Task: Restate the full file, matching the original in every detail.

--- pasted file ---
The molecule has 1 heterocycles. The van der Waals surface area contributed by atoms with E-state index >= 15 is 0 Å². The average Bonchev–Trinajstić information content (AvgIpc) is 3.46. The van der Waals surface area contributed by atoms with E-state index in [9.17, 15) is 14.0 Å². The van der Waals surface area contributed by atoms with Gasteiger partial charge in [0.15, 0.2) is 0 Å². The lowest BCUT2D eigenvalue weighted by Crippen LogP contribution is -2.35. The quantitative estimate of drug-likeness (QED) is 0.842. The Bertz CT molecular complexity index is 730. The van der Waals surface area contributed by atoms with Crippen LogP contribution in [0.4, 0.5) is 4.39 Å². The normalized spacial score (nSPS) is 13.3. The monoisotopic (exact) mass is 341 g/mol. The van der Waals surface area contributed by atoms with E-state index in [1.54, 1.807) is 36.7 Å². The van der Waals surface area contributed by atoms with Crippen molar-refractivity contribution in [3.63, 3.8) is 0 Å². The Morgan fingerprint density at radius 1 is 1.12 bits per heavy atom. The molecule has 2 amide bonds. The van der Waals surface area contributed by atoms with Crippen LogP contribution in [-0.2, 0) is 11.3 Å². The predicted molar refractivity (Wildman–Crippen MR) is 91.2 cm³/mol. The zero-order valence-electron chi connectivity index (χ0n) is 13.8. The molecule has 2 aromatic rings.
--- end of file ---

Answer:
The molecule has 1 heterocycles. The van der Waals surface area contributed by atoms with E-state index >= 15 is 0 Å². The average Bonchev–Trinajstić information content (AvgIpc) is 3.46. The van der Waals surface area contributed by atoms with E-state index in [9.17, 15) is 14.0 Å². The van der Waals surface area contributed by atoms with Gasteiger partial charge in [0.15, 0.2) is 0 Å². The lowest BCUT2D eigenvalue weighted by Crippen LogP contribution is -2.35. The quantitative estimate of drug-likeness (QED) is 0.842. The Bertz CT molecular complexity index is 730. The van der Waals surface area contributed by atoms with Crippen LogP contribution in [0.4, 0.5) is 4.39 Å². The normalized spacial score (nSPS) is 13.3. The monoisotopic (exact) mass is 341 g/mol. The van der Waals surface area contributed by atoms with E-state index in [1.54, 1.807) is 36.7 Å². The van der Waals surface area contributed by atoms with Crippen molar-refractivity contribution in [3.63, 3.8) is 0 Å². The Morgan fingerprint density at radius 1 is 1.12 bits per heavy atom. The molecule has 2 amide bonds. The van der Waals surface area contributed by atoms with Crippen LogP contribution in [-0.2, 0) is 11.3 Å². The predicted molar refractivity (Wildman–Crippen MR) is 91.2 cm³/mol. The zero-order valence-electron chi connectivity index (χ0n) is 13.8. The molecule has 2 aromatic rings.